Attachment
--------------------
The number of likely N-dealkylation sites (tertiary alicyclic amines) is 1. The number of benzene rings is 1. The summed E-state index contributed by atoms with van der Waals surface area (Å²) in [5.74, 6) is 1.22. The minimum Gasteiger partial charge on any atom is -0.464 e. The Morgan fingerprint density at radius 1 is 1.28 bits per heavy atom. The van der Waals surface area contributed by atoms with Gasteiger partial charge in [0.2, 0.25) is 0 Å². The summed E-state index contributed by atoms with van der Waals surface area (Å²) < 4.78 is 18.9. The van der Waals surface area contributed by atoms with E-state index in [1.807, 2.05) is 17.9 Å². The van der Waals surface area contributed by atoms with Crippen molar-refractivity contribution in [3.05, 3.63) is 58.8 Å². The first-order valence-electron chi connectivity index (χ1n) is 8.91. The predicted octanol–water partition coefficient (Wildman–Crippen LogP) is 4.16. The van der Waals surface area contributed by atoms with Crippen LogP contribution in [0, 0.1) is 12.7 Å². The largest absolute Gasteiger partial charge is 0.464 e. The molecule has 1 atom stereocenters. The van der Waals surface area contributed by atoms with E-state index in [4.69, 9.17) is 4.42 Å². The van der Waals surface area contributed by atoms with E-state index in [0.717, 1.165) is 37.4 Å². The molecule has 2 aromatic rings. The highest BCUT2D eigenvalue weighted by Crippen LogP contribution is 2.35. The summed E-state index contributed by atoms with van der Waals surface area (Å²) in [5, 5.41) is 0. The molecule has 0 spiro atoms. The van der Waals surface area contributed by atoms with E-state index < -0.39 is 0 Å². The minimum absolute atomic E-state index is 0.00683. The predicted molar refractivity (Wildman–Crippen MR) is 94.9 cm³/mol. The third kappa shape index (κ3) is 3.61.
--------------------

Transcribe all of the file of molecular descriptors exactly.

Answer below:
The number of likely N-dealkylation sites (tertiary alicyclic amines) is 1. The number of benzene rings is 1. The summed E-state index contributed by atoms with van der Waals surface area (Å²) in [5.74, 6) is 1.22. The minimum Gasteiger partial charge on any atom is -0.464 e. The Morgan fingerprint density at radius 1 is 1.28 bits per heavy atom. The van der Waals surface area contributed by atoms with Gasteiger partial charge in [0.2, 0.25) is 0 Å². The summed E-state index contributed by atoms with van der Waals surface area (Å²) < 4.78 is 18.9. The van der Waals surface area contributed by atoms with E-state index in [1.807, 2.05) is 17.9 Å². The van der Waals surface area contributed by atoms with Crippen molar-refractivity contribution in [3.05, 3.63) is 58.8 Å². The first-order valence-electron chi connectivity index (χ1n) is 8.91. The predicted octanol–water partition coefficient (Wildman–Crippen LogP) is 4.16. The van der Waals surface area contributed by atoms with Crippen LogP contribution in [0, 0.1) is 12.7 Å². The largest absolute Gasteiger partial charge is 0.464 e. The molecule has 1 atom stereocenters. The van der Waals surface area contributed by atoms with E-state index in [4.69, 9.17) is 4.42 Å². The van der Waals surface area contributed by atoms with E-state index in [0.717, 1.165) is 37.4 Å². The molecule has 2 aromatic rings. The highest BCUT2D eigenvalue weighted by Crippen LogP contribution is 2.35. The summed E-state index contributed by atoms with van der Waals surface area (Å²) in [5, 5.41) is 0. The molecule has 0 spiro atoms. The van der Waals surface area contributed by atoms with E-state index < -0.39 is 0 Å². The minimum absolute atomic E-state index is 0.00683. The predicted molar refractivity (Wildman–Crippen MR) is 94.9 cm³/mol. The third kappa shape index (κ3) is 3.61.